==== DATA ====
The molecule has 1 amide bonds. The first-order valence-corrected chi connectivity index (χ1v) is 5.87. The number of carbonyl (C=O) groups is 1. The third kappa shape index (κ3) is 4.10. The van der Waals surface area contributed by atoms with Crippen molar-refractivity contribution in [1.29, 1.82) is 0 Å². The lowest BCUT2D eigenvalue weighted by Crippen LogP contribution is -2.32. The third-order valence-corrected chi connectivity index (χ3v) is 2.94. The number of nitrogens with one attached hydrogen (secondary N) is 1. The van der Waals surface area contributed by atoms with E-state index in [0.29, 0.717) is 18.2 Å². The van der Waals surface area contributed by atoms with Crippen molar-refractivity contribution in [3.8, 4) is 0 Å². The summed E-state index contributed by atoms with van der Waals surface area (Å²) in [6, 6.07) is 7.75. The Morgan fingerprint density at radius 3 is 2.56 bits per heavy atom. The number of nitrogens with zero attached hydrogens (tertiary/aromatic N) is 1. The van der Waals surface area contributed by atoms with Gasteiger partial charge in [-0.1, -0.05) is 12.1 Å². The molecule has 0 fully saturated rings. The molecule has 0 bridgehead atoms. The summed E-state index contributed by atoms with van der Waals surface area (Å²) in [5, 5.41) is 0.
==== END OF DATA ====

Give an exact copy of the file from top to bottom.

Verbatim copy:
The molecule has 1 amide bonds. The first-order valence-corrected chi connectivity index (χ1v) is 5.87. The number of carbonyl (C=O) groups is 1. The third kappa shape index (κ3) is 4.10. The van der Waals surface area contributed by atoms with Crippen molar-refractivity contribution in [1.29, 1.82) is 0 Å². The lowest BCUT2D eigenvalue weighted by Crippen LogP contribution is -2.32. The third-order valence-corrected chi connectivity index (χ3v) is 2.94. The number of nitrogens with one attached hydrogen (secondary N) is 1. The van der Waals surface area contributed by atoms with E-state index in [0.29, 0.717) is 18.2 Å². The van der Waals surface area contributed by atoms with Crippen molar-refractivity contribution in [3.8, 4) is 0 Å². The summed E-state index contributed by atoms with van der Waals surface area (Å²) in [6, 6.07) is 7.75. The Morgan fingerprint density at radius 3 is 2.56 bits per heavy atom. The number of nitrogens with zero attached hydrogens (tertiary/aromatic N) is 1. The van der Waals surface area contributed by atoms with Gasteiger partial charge in [-0.1, -0.05) is 12.1 Å². The molecule has 0 fully saturated rings. The molecule has 0 bridgehead atoms. The summed E-state index contributed by atoms with van der Waals surface area (Å²) in [5, 5.41) is 0.